March 16th, 2017 by admin

Increase the value of your collaboration

If you’ve deployed a video collaboration (VC) platform within your company or are considering doing so you know that it is a major investment. There is of course the monetary aspect of the investment but other items that need to be considered include the time required by support staff to plan and deploy the solution, training your users, and the ongoing support and maintenance of the platform. All in all you are looking at a lot of time, effort, and money spent in launching a collaboration service for your company, so wouldn’t you want to get as much out of it as possible?

One aspect of VC that can sometimes be overlooked is the ability to record and stream over video. No matter what kind of video deployment you have, from fully loaded conference rooms with dedicated hardware endpoints to end users equipped with cost efficient webcams; all of these items are already recording and streaming ready.

You have enabled your organization with VC because you believe in the value that collaborative sessions create for your organization. By recording (and optionally streaming) the same sessions, you further increase the value of your collaborative teams by making the collective wisdom available to the rest of your organization.

Videoconference recording & streaming is available in the cloud, making it very easy and cost effective to implement and consume across your organization.

Use Cases

The benefits of adding this additional functionality are vast, especially when you factor in the ease of deployment and simplicity of use that a cloud solution brings. One of the oldest and most widely known uses for VC recording is capturing a meeting so it can be reviewed later or for its content to be documented and readily available. We believe that this use case will continue to be in high-demand, and probably even grow, with availability of VC equipment in meeting rooms and the ease of use of cloud services. With the evolution of the connected workplace and remote teams, we see a number of new recording and streaming use cases. Some of these include:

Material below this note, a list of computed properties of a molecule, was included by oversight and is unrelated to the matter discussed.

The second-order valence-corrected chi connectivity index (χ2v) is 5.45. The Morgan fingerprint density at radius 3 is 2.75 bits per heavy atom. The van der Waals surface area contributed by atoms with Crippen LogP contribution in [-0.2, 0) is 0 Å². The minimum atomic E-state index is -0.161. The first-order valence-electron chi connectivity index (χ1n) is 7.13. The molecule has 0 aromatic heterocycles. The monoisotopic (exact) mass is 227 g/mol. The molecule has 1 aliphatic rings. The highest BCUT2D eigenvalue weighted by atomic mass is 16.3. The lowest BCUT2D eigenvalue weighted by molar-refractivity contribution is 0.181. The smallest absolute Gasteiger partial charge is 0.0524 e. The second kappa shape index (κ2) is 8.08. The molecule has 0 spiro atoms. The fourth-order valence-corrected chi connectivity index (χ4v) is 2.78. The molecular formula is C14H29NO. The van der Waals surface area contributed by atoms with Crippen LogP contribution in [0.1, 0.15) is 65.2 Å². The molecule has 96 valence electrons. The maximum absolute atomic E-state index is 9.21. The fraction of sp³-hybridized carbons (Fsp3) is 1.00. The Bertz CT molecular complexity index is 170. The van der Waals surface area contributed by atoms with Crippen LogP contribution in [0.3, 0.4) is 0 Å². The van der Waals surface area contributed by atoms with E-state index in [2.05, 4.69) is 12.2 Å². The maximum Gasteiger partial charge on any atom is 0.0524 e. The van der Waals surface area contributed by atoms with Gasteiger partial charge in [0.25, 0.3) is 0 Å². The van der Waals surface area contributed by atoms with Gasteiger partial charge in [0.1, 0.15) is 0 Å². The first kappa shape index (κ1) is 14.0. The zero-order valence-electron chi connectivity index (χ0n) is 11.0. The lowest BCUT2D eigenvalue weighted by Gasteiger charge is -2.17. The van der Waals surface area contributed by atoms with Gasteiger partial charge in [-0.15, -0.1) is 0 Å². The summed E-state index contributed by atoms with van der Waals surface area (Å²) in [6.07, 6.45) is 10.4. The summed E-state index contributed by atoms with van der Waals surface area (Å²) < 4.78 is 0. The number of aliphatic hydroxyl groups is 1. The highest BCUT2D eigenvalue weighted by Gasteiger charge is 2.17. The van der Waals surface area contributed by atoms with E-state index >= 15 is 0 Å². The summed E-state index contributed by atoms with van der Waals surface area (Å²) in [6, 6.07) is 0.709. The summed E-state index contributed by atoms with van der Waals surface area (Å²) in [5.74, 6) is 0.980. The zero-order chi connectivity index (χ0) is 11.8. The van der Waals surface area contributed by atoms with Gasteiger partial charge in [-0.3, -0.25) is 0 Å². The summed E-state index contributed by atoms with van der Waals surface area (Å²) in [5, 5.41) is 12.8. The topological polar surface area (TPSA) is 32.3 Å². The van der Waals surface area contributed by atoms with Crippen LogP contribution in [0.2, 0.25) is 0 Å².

Recording a personal update from any device:

  • Spontaneous video congratulating your team or company on a job well done.
  • Update your dispersed team on a project item or milestone.
  • Personal thank you to a colleague for their assistance.
  • Mental notes for your self or to share with team members

Recording for recruitment processes:

  • Ask candidates to record a short personal introduction to go along their job application and resume
  • Record the interviews and share with relevant stakeholders internally, or simply go back to the recording when reviewing and comparing the candidates after each interview round.

Other use cases:

  • Remote recordings or streams via a mobile device in the field.
  • Recording fun skits, songs, or jokes for your next company party or simply just to make things more fun.

These items mostly touch on recording, while streaming has a multitude of use cases on its own. Company all hands meetings are a clear focus here. With businesses wanting to provide their employees updates on company performance and changes the best method is streaming. Gone are the days of trying to get the entire company onto a call, trying to overcome numerous connection and audio issues, and the expense of such an event. Streaming is the clear winner here for ease of use (for the broadcaster and the viewer), cost, and support required for broadcasting an event. Other use cases for streaming include investor calls, webcasts/webinar replacements, live instructional training, internal executive announcements, and more.


The above use cases are important because in years past they required so many elements to make a reality. Let’s make a short list for what it used to take for a quality recording to happen:

  • High quality video camera
  • Proper mic system to capture good audio
  • A technician to help setup and run this gear and help with recording

Taking a look at this list, if you have a VC deployment, all your rooms with a video unit and all your users have already have these items. For rooms with video hardware, your nice camera is covered along with your mics. VC hardware has advanced in leaps and bounds over the last few years and even if your video unit is a few years old, it is likely you have a high quality camera with a good mic system connected to it. With a cloud recording solution everything is already in place in terms of gear, all that’s needed now is to dial an address and you are recording, and it doesn’t require a videographer or IT personnel to do so.